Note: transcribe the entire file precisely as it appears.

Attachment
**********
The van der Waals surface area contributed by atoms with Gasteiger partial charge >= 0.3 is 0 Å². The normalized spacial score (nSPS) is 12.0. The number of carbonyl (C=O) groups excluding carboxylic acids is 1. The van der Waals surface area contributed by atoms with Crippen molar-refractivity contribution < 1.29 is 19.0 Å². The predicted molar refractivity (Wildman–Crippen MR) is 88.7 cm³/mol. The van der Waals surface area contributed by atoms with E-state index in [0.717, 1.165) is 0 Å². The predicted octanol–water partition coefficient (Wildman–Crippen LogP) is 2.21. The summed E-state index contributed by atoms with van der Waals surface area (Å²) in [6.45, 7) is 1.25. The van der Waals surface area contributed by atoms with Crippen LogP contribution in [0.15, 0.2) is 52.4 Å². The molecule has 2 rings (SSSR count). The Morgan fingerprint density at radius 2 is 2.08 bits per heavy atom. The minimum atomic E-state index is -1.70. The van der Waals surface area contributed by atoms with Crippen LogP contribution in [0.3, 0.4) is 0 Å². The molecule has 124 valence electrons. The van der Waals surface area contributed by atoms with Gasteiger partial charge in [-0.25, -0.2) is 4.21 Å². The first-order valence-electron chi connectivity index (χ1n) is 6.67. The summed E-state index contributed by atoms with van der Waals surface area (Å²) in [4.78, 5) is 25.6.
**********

The van der Waals surface area contributed by atoms with Gasteiger partial charge >= 0.3 is 0 Å². The normalized spacial score (nSPS) is 12.0. The number of carbonyl (C=O) groups excluding carboxylic acids is 1. The van der Waals surface area contributed by atoms with Crippen molar-refractivity contribution < 1.29 is 19.0 Å². The predicted molar refractivity (Wildman–Crippen MR) is 88.7 cm³/mol. The van der Waals surface area contributed by atoms with E-state index in [0.717, 1.165) is 0 Å². The predicted octanol–water partition coefficient (Wildman–Crippen LogP) is 2.21. The summed E-state index contributed by atoms with van der Waals surface area (Å²) in [6.45, 7) is 1.25. The van der Waals surface area contributed by atoms with Crippen LogP contribution in [0.15, 0.2) is 52.4 Å². The molecule has 2 rings (SSSR count). The Morgan fingerprint density at radius 2 is 2.08 bits per heavy atom. The minimum atomic E-state index is -1.70. The van der Waals surface area contributed by atoms with Crippen LogP contribution in [0.3, 0.4) is 0 Å². The molecule has 124 valence electrons. The van der Waals surface area contributed by atoms with Gasteiger partial charge in [-0.25, -0.2) is 4.21 Å². The first-order valence-electron chi connectivity index (χ1n) is 6.67. The summed E-state index contributed by atoms with van der Waals surface area (Å²) in [4.78, 5) is 25.6.